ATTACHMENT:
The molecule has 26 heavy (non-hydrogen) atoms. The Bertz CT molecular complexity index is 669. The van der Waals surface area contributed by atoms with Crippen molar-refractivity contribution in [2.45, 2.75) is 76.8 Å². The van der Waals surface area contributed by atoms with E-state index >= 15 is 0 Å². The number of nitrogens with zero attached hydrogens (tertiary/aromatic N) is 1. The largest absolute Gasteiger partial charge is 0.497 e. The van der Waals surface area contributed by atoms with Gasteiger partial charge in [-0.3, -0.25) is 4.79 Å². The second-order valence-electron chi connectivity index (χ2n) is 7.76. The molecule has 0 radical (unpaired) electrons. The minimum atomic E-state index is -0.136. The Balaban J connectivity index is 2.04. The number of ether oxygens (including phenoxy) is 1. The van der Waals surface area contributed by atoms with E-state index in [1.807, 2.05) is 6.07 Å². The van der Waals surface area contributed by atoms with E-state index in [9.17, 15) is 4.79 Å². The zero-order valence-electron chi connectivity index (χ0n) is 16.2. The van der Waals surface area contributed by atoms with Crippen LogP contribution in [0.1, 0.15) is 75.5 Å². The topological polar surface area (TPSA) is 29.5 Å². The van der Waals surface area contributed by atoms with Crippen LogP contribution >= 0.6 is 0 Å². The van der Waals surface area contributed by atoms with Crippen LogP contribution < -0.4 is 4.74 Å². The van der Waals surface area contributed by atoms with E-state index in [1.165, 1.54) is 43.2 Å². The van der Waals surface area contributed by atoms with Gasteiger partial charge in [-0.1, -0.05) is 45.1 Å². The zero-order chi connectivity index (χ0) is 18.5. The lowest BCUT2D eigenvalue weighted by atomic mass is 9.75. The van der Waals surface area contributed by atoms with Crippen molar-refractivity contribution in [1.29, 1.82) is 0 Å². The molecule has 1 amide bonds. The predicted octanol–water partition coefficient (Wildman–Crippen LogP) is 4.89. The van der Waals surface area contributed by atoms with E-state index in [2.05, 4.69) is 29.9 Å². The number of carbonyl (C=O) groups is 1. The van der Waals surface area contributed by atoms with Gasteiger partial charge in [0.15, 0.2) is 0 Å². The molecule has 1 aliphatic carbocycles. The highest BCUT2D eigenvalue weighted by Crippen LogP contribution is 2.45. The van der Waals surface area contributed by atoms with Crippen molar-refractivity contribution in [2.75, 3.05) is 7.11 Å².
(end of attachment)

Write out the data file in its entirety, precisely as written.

The molecule has 26 heavy (non-hydrogen) atoms. The Bertz CT molecular complexity index is 669. The van der Waals surface area contributed by atoms with Crippen molar-refractivity contribution in [2.45, 2.75) is 76.8 Å². The van der Waals surface area contributed by atoms with E-state index >= 15 is 0 Å². The number of nitrogens with zero attached hydrogens (tertiary/aromatic N) is 1. The largest absolute Gasteiger partial charge is 0.497 e. The van der Waals surface area contributed by atoms with Gasteiger partial charge in [-0.3, -0.25) is 4.79 Å². The second-order valence-electron chi connectivity index (χ2n) is 7.76. The molecule has 0 radical (unpaired) electrons. The minimum atomic E-state index is -0.136. The Balaban J connectivity index is 2.04. The number of ether oxygens (including phenoxy) is 1. The van der Waals surface area contributed by atoms with E-state index in [1.807, 2.05) is 6.07 Å². The van der Waals surface area contributed by atoms with E-state index in [9.17, 15) is 4.79 Å². The zero-order valence-electron chi connectivity index (χ0n) is 16.2. The van der Waals surface area contributed by atoms with Crippen LogP contribution in [0.1, 0.15) is 75.5 Å². The topological polar surface area (TPSA) is 29.5 Å². The van der Waals surface area contributed by atoms with Crippen LogP contribution >= 0.6 is 0 Å². The van der Waals surface area contributed by atoms with Crippen LogP contribution < -0.4 is 4.74 Å². The van der Waals surface area contributed by atoms with E-state index in [1.165, 1.54) is 43.2 Å². The van der Waals surface area contributed by atoms with Gasteiger partial charge in [-0.1, -0.05) is 45.1 Å². The zero-order chi connectivity index (χ0) is 18.5. The lowest BCUT2D eigenvalue weighted by atomic mass is 9.75. The van der Waals surface area contributed by atoms with Crippen molar-refractivity contribution in [1.29, 1.82) is 0 Å². The molecule has 1 amide bonds. The predicted octanol–water partition coefficient (Wildman–Crippen LogP) is 4.89. The van der Waals surface area contributed by atoms with E-state index in [2.05, 4.69) is 29.9 Å². The number of carbonyl (C=O) groups is 1. The van der Waals surface area contributed by atoms with Gasteiger partial charge in [0.15, 0.2) is 0 Å². The molecule has 1 aliphatic carbocycles. The highest BCUT2D eigenvalue weighted by Crippen LogP contribution is 2.45. The van der Waals surface area contributed by atoms with Crippen molar-refractivity contribution in [2.75, 3.05) is 7.11 Å².